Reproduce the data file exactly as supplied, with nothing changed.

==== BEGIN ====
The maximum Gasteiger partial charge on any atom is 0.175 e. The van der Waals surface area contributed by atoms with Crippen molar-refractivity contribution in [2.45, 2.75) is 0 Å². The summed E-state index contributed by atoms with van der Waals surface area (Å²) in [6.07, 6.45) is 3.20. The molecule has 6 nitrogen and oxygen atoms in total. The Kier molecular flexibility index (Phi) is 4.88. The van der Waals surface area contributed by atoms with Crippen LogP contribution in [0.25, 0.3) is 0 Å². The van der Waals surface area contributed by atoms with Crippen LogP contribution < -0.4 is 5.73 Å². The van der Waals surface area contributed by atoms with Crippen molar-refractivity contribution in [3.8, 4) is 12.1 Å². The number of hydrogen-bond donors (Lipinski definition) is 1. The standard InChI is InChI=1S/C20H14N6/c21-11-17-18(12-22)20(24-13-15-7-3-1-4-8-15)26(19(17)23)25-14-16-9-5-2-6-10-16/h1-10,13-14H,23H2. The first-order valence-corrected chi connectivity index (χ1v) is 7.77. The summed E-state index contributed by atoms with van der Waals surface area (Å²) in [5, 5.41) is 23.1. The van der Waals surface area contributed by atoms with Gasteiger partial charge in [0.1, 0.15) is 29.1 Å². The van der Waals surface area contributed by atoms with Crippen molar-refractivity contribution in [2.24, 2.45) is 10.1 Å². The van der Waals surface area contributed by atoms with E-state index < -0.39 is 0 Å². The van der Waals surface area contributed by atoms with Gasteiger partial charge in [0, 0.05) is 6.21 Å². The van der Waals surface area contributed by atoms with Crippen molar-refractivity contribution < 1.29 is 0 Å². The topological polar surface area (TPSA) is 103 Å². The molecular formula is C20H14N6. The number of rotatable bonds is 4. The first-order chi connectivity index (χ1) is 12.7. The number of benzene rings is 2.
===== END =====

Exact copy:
The maximum Gasteiger partial charge on any atom is 0.175 e. The van der Waals surface area contributed by atoms with Crippen molar-refractivity contribution in [2.45, 2.75) is 0 Å². The summed E-state index contributed by atoms with van der Waals surface area (Å²) in [6.07, 6.45) is 3.20. The molecule has 6 nitrogen and oxygen atoms in total. The Kier molecular flexibility index (Phi) is 4.88. The van der Waals surface area contributed by atoms with Crippen LogP contribution in [0.25, 0.3) is 0 Å². The van der Waals surface area contributed by atoms with Crippen LogP contribution < -0.4 is 5.73 Å². The van der Waals surface area contributed by atoms with Crippen molar-refractivity contribution in [3.8, 4) is 12.1 Å². The number of hydrogen-bond donors (Lipinski definition) is 1. The standard InChI is InChI=1S/C20H14N6/c21-11-17-18(12-22)20(24-13-15-7-3-1-4-8-15)26(19(17)23)25-14-16-9-5-2-6-10-16/h1-10,13-14H,23H2. The first-order valence-corrected chi connectivity index (χ1v) is 7.77. The summed E-state index contributed by atoms with van der Waals surface area (Å²) in [5, 5.41) is 23.1. The van der Waals surface area contributed by atoms with Gasteiger partial charge in [0.1, 0.15) is 29.1 Å². The van der Waals surface area contributed by atoms with Crippen molar-refractivity contribution in [2.24, 2.45) is 10.1 Å². The van der Waals surface area contributed by atoms with E-state index < -0.39 is 0 Å². The van der Waals surface area contributed by atoms with Gasteiger partial charge in [0, 0.05) is 6.21 Å². The van der Waals surface area contributed by atoms with Crippen molar-refractivity contribution < 1.29 is 0 Å². The topological polar surface area (TPSA) is 103 Å². The molecular formula is C20H14N6. The number of rotatable bonds is 4. The first-order chi connectivity index (χ1) is 12.7. The number of benzene rings is 2.